Every once in a while somebody proposes splitting one state or another into two or more states but it’s nearly always a fantasy—it will never go anywhere. A smarty-pants Silicon Valley venture capitalist has come up with a plan to split California into six states, pictured above, and there’s actually an outside chance it could happen:
Draper’s plan is controversial, but he’s got permission from Secretary of State Debra Bowen to start collecting petition signatures to qualify for a ballot. A total of 807, 615 registered voters need to sign Draper’s Six Californias plan in 150 days before it can be put on the next state election.
Article IV Section 3 of the U. S. Constitution prohibits states being carved out of other states other than under limited conditions:
New states may be admitted by the Congress into this union; but no new states shall be formed or erected within the jurisdiction of any other state; nor any state be formed by the junction of two or more states, or parts of states, without the consent of the legislatures of the states concerned as well as of the Congress.
California’s initiative system (they call them referendums but they’re initiatives) is quite robust and I strongly suspect that a well-written initiative could pass and would force the state’s legislature to approve the division. Whether the Congress would approve such an act is anybody’s guess.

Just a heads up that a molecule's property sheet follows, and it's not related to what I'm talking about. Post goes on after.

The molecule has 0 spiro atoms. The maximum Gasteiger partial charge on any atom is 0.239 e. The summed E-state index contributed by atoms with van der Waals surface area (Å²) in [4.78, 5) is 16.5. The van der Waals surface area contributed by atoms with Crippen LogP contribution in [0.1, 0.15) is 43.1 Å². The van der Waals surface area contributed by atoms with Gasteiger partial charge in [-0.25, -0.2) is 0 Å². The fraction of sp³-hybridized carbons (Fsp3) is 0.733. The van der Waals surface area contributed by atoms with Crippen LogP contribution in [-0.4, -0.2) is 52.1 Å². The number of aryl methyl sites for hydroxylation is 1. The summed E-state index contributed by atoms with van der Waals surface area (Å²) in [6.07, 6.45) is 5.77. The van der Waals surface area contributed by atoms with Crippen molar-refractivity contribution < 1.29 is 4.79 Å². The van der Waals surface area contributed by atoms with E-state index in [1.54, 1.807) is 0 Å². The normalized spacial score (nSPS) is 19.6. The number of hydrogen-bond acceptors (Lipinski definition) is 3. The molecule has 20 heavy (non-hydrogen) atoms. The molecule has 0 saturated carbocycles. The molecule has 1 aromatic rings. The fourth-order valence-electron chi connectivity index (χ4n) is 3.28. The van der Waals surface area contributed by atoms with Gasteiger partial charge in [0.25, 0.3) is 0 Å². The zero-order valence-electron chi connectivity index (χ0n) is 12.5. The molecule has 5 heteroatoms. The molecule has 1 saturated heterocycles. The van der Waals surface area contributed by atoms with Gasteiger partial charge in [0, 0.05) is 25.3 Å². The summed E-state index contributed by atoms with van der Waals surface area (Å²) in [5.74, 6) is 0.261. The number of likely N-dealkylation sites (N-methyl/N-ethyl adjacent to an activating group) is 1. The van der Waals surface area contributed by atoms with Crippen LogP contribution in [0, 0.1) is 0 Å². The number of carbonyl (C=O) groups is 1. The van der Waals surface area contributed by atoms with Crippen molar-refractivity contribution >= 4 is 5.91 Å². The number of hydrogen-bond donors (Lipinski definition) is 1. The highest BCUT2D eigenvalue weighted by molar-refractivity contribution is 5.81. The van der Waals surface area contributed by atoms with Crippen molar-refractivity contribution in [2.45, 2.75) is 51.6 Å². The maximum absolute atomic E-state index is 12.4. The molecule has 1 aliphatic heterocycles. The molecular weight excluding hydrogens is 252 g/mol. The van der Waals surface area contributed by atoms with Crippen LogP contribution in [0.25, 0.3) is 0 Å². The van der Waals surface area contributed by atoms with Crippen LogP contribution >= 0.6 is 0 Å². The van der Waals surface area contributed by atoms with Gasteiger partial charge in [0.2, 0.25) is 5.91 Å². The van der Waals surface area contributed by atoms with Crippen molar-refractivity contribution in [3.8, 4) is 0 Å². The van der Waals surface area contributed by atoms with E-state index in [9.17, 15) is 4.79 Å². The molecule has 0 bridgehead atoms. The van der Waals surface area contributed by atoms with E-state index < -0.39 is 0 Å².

However, let’s ignore whether it will happen for a second and consider the implications of its happening for a bit.
I think that dividing the state along the lines shown above would be good for “Jefferson”, “North California”, “Silicon Valley”, and, possibly, “West California” and a disaster for “Central California” and “South California”. The new state of “Silicon Valley” would have the highest per capita income of any state; “Central California” would have the lowest. “South California” would be starved for water. The bulk of its water comes from three sources: the Colorado River via the Colorado River Aqueduct, the State Water Project, and the Owens Valley. “South California” would have control of none of these.
Politically, by my reckoning the division would probably increase the Democrats’ margin in the Senate by two—”Jefferson” and “Central California” would probably elect Republicans, while the other four new states would elect Democrats. I don’t know what effect the new map would have on the House—it might well result in no change at all.
If the constitutions of the new states followed California’s, I’m skeptical that the new division would be stable. Once it had been shown to be possible I think the temptation to further divide the new states would be irresistible.